During the Second World War, between the spring and summer of 1944, Versilia (Tuscany) became a theatre of fighting between the Nazi army, the militant fascists in the newly created Repubblica di Salò and Italian partisan forces, guided by the Comitato di Liberazione Nazionale (CLN, National Liberation Committee) and linked to the Allied armies.
On 12 August 1944, the little village of Sant’Anna di Stazzema, was surrounded by 2nd Battalion of the 16th SS Panzergrenadier Division, including Italian ammunition carriers, who then began a ‘cleansing operation’. Their military objective was the elimination of civilians that the Nazi troops considered guilty of being traitors and potential allies of the partisans after the announcement of the Italian armistice (8 september 1943). The Nazi soldiers rounded up civilians in stables, houses, fields and the church square. They exterminated about 400 people, although the exact number victims is still uncertain. Most were women, children and elderly people, as most of the men in the village had left as soon as they received news of the Nazis’ arrival in the area. Many victims came from other Tuscan villages or towns. They included those who had reached Sant’Anna after the Nazi occupation of Italy following the dismissal of Benito Mussolini as head of government on 25 July 1943 and the signing of the Italian armistice. The civilians had taken refuge in Sant’Anna while awaiting the end of the war.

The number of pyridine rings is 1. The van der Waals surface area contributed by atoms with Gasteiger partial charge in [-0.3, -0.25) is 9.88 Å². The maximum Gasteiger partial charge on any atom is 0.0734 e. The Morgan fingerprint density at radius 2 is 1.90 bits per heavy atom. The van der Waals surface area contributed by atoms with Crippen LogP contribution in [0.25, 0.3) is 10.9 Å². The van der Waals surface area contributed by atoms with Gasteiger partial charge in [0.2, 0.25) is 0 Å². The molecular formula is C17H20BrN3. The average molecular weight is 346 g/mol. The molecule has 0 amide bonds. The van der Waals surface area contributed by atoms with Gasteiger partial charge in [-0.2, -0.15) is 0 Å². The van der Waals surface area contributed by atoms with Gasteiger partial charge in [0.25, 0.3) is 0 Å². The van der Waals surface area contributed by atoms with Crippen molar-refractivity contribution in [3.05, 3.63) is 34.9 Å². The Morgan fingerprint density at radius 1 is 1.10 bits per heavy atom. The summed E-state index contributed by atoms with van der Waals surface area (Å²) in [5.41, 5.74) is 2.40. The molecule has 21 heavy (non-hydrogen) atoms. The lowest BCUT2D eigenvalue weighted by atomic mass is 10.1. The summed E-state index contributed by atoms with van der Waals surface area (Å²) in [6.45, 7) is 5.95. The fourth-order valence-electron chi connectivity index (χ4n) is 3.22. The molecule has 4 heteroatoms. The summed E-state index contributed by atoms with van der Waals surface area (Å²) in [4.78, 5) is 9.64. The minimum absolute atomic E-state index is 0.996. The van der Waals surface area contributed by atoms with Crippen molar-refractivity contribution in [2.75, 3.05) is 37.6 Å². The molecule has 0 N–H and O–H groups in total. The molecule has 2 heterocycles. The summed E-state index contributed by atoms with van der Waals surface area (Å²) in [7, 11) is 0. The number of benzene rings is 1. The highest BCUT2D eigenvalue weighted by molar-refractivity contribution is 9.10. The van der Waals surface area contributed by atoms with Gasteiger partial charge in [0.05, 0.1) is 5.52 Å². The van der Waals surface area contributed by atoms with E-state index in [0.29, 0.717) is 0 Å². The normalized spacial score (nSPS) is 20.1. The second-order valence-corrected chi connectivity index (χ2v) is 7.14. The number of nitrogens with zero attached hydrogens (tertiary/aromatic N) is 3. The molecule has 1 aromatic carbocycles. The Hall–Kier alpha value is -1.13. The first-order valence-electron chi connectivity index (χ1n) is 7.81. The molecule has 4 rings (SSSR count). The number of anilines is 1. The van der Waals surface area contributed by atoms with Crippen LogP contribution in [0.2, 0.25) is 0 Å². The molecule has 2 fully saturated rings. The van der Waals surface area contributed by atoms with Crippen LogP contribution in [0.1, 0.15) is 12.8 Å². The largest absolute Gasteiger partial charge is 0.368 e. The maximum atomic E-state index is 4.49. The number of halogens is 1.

After the war and the transition to Italian Republic, no one was tried for what had taken place, despite the investigations carried out by the Anglo-American and Italian authorities between 1944 and 1946. During the trials of Nazi commanding officers Albert Kesselring (1947), Max Simon (1948) and Walter Reder (1951), the massacre of Sant’Anna di Stazzema was mentioned among the charges, but no clarification about who the perpetrators were was offered. After fifty years, magistrate Antonio Intelisano found 700 forgotten files on the investigations of war crimes in the Roman headquarters of the military magistrature. In 1996, the investigations into the massacre were finally reopened, and between 2004 and 2005 ten former German officers were prosecuted before the military court in La Spezia. All were convicted. The life stories of all the victims are interconnected as the Nazis’ violence affected the entire small community. Every single one serves as a reminder of all the lives affected by the cruelties of the war.
Via Coletti, 22
55040 Sant’Anna LU